Orthopedic Associates' Blog


Orthopedic Associates' Blog

Non-Surgical Treatment Options to Treat Knee Osteoarthritis Before Considering Total Knee Replacement
Non-Surgical Treatment Options to Treat Knee Osteoarthritis Before Considering Total Knee Replacement

By: Dr. Kramer

Is knee replacement surgery the only option for alleviating arthritis pain in your knee? Thankfully, the answer is no. There are a variety of non-surgical treatment options to treat knee osteoarthritis before choosing total knee replacement. The key is understanding the nature and extent of your discomfort and pain, namely what is the primary contributor to your potential need for knee replacement.

Possible Causes that Lead to Total Knee Replacement

Knee osteoarthritis, or simply arthritis as it’s often referred to, is one of the leading causes of knee replacement. The cartilage lining between the bones is thinner than what’s recommended or missing entirely in certain cases. This causes additional pressure or friction on the leg bones. X-rays are often taken to confirm if the joint space is narrowed or irregular in shape.

Total knee replacement may also be considered due to trauma to the knee region or increased stress, such as overuse. Inactive lifestyles can lead to obesity, which places unnecessary strain on the knee joint. This can cause significant pain over time. If the excess weight is not properly managed, it can contribute to needing total knee replacement in the future.

Non-Surgical Treatment Options for Treating Knee Osteoarthritis

Changes in lifestyle are often beneficial for alleviating knee osteoarthritis instead of undergoing knee replacement surgery. With the continued rise in obesity among U.S. adults, many patients often see a decrease in pain after losing 20 lb. or more of excess body weight. As with all lifestyle changes, we recommend consulting with your doctor before beginning any significant lifestyle changes, including losing weight or changing your diet.

Nonsteroidal anti-inflammatory drugs, such as ibuprofen, aspirin, and naproxen, are known to alleviate much of the pain and discomfort associated with knee osteoarthritis. However, there are several well-known side effects of NSAIDs to consider before taking them to relieve your knee pain. Always consult with your doctor before beginning any pain management regimen through prescription medication. The good news is the right type of NSAIDs can help you enjoy the life you want as part of a safe and proven treatment plan.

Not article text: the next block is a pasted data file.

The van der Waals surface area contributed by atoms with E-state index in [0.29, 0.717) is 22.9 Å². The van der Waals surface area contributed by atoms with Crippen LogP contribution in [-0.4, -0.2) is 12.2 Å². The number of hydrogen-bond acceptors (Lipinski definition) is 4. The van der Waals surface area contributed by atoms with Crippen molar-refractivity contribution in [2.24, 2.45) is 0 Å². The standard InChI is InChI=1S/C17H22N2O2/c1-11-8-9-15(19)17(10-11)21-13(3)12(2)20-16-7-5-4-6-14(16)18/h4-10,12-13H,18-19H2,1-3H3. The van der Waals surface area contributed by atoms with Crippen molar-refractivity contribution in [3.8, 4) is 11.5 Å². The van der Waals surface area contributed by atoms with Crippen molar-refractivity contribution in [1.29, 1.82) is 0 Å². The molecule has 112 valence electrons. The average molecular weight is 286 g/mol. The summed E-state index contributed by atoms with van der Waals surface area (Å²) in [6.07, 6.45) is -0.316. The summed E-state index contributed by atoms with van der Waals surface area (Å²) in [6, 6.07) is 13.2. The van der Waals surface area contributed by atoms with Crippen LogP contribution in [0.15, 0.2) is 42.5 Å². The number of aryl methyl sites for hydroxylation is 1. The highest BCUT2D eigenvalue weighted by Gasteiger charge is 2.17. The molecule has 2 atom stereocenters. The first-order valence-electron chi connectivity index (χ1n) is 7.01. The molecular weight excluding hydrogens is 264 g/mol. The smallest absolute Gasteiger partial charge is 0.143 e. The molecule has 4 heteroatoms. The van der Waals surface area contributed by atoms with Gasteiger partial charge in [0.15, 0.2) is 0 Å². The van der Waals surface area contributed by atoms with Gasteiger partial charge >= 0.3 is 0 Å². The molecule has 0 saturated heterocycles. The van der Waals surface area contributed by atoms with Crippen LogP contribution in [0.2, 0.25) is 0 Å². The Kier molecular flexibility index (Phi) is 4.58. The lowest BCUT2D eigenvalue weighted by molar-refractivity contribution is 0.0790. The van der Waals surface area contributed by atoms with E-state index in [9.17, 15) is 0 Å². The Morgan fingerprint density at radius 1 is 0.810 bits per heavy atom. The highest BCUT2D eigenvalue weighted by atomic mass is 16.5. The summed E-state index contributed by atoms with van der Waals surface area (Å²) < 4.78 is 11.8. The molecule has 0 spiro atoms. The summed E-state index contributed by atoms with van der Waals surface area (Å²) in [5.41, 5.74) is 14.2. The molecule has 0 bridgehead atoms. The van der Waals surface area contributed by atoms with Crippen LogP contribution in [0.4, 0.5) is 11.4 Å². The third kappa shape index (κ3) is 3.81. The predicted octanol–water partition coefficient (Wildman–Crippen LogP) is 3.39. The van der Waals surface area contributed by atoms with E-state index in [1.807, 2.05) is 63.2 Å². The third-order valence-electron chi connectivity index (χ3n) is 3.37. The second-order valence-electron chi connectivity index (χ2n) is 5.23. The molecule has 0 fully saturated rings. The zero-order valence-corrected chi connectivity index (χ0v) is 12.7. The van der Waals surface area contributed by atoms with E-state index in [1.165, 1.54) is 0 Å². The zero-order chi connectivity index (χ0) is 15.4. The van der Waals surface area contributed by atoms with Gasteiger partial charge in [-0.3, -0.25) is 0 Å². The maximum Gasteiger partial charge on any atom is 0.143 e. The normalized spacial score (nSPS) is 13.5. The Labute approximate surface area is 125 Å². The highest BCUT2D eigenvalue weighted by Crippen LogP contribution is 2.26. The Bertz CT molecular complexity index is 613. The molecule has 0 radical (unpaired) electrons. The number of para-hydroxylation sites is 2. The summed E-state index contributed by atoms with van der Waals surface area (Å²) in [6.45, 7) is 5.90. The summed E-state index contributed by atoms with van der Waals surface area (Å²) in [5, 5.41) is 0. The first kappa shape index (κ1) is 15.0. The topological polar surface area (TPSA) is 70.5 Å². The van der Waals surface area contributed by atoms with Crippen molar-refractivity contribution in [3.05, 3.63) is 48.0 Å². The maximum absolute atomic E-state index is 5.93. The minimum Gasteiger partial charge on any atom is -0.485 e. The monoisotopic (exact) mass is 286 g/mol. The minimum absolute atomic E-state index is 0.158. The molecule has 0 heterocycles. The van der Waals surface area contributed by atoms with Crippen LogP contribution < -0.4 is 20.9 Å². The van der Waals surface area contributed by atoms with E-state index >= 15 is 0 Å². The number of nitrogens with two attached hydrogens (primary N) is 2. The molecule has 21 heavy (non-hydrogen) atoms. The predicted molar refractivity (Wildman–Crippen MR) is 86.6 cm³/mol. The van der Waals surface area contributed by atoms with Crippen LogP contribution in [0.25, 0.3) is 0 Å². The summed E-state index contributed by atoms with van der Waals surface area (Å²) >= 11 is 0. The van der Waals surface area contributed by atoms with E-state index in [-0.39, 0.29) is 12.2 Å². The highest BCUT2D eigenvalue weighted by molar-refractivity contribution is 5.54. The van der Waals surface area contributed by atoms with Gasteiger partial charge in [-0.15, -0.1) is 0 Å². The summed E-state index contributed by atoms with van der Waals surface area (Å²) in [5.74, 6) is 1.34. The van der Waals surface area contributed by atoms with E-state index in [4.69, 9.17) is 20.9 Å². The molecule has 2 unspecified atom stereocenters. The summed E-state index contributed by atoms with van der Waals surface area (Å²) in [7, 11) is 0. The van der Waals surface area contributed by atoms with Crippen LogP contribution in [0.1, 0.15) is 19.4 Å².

When Should You Replace Your Knee?

There are many factors to consider when it comes to replacing your knee. Knee replacement patients typically experience at least six weeks of ‘down time’ that requires little physical exertion. This means you may be more immobile than you may like. Many patients elect to have knee replacement surgery between Christmas and New Year’s since the weather tends to be colder and the schedule is often less hectic.

Your current health condition is another factor to consider. If you have any potential health complications, you will want to discuss all possible scenarios with your doctor before scheduling surgery. Your home living arrangements, work responsibilities, and other lifestyle commitments can also influence when you choose to undergo knee replacement surgery.

Our Orthopedic Associates team developed a free resource to help you understand what to expect following knee replacement surgery. Get your free copy of “The Step-by-Step Guide to Recovering from Knee Replacement Surgery and What to Expect Following Surgery”.

If you’re considering knee replacement surgery, you deserve to understand all your options. We recommend consulting with a knee specialist at Orthopedic Associates. Schedule your next appointment here.

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